Various strategies as outlined above including appropriate selection criteria for screening and improved management of pulmonary nodules will help reduce the cost of screening. The cost of various methodologies that can be used in the screening process, such as the use of mobile CT scanners versus dedicated screening centres, also needs to be evaluated. Scan reading time is also a factor, and research is needed to explore whether there are feasible options that will relieve some of the work from radiologists.
Equitable access, uptake and adherence to screening across the population
Participation in national screening programmes for breast and colorectal cancer is around 70% and 60%, respectively,84–87 but there is evidence to suggest this will be lower in future lung cancer screening programmes. In the NELSON trial, 32% of the approached persons (aged 50–75 years) in the general population responded to an initial questionnaire on general health, lifestyle and smoking history (which did not mention the NELSON trial88), similar to the response rate for the UKLS pilot randomised control trial.89 In NELSON, 19% (6% overall) of these were at high risk and half gave informed consent and were recruited. In UKLS, only 11.5% met the risk threshold for trial entry (higher than for NELSON) and a similar proportion were recruited. Although participation in a trial might be less than in a screening programme, in both of these well-conducted studies the participation rate of higher risk people was low enough to be of concern for implementation.
UKLS also showed that current smoking and low socioeconomic status (SES) were associated with lower uptake, a problem observed across European and US trials90 ,91 and for other cancer screening programmes more widely.92 Lung cancer prevalence is higher in lower SES communities, where lifelong smokers are both over-represented93 and more tobacco-dependent.94 Indeed, over 40% of the lung cancers detected in UKLS were in people from the most deprived quintile. Reported barriers to participation among smokers include concern about risk of lung cancer, a lower perceived benefit of early detection, perceived blame and stigma and fearful, fatalistic and nihilistic beliefs around lung cancer outcomes.95–97 In addition, methods of recruitment, which demand significant correspondence from potential participants (as required by most trials), are likely to increase attrition among lower SES groups. A UK study has begun recruitment to a trial examining a tailored invitation method designed to overcome these barriers and reduce inequalities in participation (Quaife et al, manuscript in preparation).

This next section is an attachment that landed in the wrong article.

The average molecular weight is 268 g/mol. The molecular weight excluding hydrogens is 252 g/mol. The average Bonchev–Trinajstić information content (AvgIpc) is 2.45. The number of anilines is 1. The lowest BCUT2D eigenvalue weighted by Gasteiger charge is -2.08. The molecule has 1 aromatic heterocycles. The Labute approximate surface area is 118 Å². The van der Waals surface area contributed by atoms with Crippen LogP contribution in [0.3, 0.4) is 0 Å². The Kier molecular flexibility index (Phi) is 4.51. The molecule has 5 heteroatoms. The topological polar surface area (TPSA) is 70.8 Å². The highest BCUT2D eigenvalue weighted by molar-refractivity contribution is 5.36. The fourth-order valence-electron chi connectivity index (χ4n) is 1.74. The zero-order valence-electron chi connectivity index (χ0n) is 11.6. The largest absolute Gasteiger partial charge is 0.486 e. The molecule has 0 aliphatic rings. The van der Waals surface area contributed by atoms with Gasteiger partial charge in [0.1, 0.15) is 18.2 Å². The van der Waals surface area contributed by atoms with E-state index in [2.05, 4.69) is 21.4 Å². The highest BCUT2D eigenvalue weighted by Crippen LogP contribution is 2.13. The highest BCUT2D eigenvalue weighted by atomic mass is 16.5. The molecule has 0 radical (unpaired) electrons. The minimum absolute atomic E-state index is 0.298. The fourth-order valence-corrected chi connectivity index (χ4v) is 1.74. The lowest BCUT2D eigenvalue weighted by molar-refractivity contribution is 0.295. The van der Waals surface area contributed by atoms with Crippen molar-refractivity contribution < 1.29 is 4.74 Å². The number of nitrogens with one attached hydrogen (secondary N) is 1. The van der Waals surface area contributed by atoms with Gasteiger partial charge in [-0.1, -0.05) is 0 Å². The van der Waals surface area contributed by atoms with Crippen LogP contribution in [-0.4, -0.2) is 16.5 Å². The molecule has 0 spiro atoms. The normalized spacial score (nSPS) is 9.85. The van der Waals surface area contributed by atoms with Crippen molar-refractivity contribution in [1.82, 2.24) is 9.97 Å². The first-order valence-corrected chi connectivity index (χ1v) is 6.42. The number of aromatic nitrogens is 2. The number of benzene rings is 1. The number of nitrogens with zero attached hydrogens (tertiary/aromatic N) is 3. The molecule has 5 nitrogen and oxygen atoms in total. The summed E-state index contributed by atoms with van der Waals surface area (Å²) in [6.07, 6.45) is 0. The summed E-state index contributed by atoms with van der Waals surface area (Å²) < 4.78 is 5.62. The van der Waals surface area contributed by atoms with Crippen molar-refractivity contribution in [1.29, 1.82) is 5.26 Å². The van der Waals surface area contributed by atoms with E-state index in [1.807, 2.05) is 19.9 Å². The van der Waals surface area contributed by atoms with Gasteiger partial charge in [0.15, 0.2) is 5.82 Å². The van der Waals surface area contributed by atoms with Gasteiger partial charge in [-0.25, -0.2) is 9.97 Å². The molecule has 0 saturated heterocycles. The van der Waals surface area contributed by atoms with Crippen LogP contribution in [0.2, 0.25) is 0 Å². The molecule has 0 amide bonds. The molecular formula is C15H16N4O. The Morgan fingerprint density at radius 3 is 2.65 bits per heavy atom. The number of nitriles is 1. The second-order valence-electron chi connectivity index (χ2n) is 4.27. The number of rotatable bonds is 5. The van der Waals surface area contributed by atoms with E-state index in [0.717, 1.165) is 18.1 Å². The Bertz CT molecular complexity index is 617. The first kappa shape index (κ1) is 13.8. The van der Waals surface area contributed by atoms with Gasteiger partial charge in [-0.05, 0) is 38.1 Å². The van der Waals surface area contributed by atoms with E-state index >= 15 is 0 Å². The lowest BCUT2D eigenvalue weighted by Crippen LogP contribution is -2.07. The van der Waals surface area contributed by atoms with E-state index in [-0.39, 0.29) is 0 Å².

Factors affecting screening adherence may be similar to those affecting uptake, with the added complexity of psychological responses to positive and negative results received in previous screening rounds.98 Given that the ratio of screening benefit to risk increases with lung cancer risk, promoting engagement of the higher risk and hard-to-reach groups aims to reduce lung cancer inequalities and improve the cost-effectiveness and efficacy of screening.
Regulating CT screening
Any screening programme needs to have stringent audit and quality control to ensure compliance with best practice. Availability of adequate resources to successfully implement and deliver such a programme to a high standard is vital. Controls also need to be in place to ensure uniformly low radiation doses are used, scans are read to an adequate level of accuracy and that nodules and other findings are appropriately managed. A database to record outcomes is crucial to enable measurement of screening outcomes and further develop and improve the protocols used for all aspects of screening.
LDCT screening is undoubtedly a promising method to improve lung cancer outcomes. If lung cancer screening is to be initiated in the UK, adequate provision of resources is essential, with employment of stringent screening protocols and regulatory processes to ensure benefits outweigh harms and costs are minimised. Although it is acknowledged that the UK NHS is under considerable resource pressure, lung cancer is a condition that has not seen the improved outcomes observed in other cancers. With an overall 5-year survival for lung cancer in the UK <13%2 and the limited efficacy of available treatments for late-stage disease, there seems to be no alternative but to proceed with screening to improve rates of early detection and curative treatment.
Author note We are sad to announce that Professor Jane Wardle passed away whilst this paper was in preparation. Jane had a phenomenal wealth of experience, knowledge and understanding of cancer screening and as an academic she was an inspiration to all who knew her. She is deeply missed by all of her co-authors and colleagues.
Contributors MR, SLQ, NN, JW, SMJ, DRB were responsible for the conception, drafting and final approval of the article.
Funding SMJ is a Wellcome Trust Senior Fellow in Clinical Science and is supported by Rosetrees Trust, the Welton Trust, the Garfield Weston Trust, Roy Castle Lung Cancer Foundation, UCLH Charitable Foundation and is a member of the CRUK Lung Cancer Centre of Excellence. JW was funded by CRUK. SLQ is supported by the Medical Research Council. MR is funded by The Roy Castle Lung Cancer Foundation and The National Awareness and Early Diagnosis Initiative project grant awarded by Cancer Research UK and a consortium of funders (Department of Health (England); Economic and Social Research Council; Health and Social Care R&D Division, Public Health Agency, Northern Ireland; National Institute for Social Care and Health Research, Wales; Scottish Government).
Competing interests None declared.
Provenance and peer review Not commissioned; externally peer reviewed.